7.3: Summary Judgment (Application and decision)

Case Summary

This matter dealt with the issue of whether parties who had made complaints to the Law Society of Alberta have standing to seek judicial review of the Law Society Conduct Committee’s decision to dismiss their complaints. The Law Society had sought Summary Judgment of the matter, arguing that Warman and the other complainant did not have standing. The Court of Queen’s Bench did not grant the Law Society’s Application for Summary Judgment. The Law Society appealed that Decision. On Appeal, the majority of the panel, Justices Picard and Costigan, upheld the Court of Queen’s Bench decision to dismiss the Application for Summary Judgment. The majority determined that Warman and the other complainant’s position had sufficient merit, and that both the law and the facts on this matter were arguable by both parties. The majority also stated that, while the modern application of Summary Judgment is to determine the matter in a way that is fair and just to both parties, the intent of Summary Judgment is not to prevent new arguments on unsettled law from being heard.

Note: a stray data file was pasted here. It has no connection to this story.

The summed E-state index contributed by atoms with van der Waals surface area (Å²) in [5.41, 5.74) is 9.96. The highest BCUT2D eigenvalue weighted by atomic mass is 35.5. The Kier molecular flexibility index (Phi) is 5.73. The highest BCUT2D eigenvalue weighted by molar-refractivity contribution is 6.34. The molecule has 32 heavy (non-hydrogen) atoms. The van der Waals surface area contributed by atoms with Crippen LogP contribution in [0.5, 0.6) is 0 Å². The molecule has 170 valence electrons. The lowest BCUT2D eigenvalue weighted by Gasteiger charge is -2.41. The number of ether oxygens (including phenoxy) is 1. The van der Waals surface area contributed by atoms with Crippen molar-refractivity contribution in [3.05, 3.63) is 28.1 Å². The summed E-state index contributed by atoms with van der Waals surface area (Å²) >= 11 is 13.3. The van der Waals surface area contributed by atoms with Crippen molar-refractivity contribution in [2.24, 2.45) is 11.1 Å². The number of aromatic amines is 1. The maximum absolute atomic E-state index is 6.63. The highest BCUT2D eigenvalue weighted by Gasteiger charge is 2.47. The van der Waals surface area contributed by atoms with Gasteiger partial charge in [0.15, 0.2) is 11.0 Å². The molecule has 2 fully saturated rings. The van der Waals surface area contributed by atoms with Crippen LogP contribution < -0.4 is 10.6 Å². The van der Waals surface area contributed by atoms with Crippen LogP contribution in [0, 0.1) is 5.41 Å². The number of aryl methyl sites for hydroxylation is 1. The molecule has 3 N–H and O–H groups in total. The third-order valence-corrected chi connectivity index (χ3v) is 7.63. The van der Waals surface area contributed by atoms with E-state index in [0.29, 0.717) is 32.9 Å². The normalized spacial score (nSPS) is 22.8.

The dissenting decision by Wakeling J.A. concluded that Summary Judgment should have been granted in this case. Wakeling J.A. stated that Summary Judgment is a tool for speedy resolution of meritless positions, and the purpose and effect of Summary Judgment is the dismissal of a party’s claim if it is highly likely that the Applicant’s position will prevail. Wakeling J.A. stated that, under the Legal Profession Act, RSA 2000, c L-8, a party who makes a complaint about the conduct of a member of the Law Society is not a party to the proceedings that follow, despite the fact that their complaint initiated the proceedings. Wakeling J.A. determined that the Law Society’s likelihood of success on this matter was very high, as Warman and the other complainant’s position had no merit, because they had no standing to make an Application for Judicial Review.

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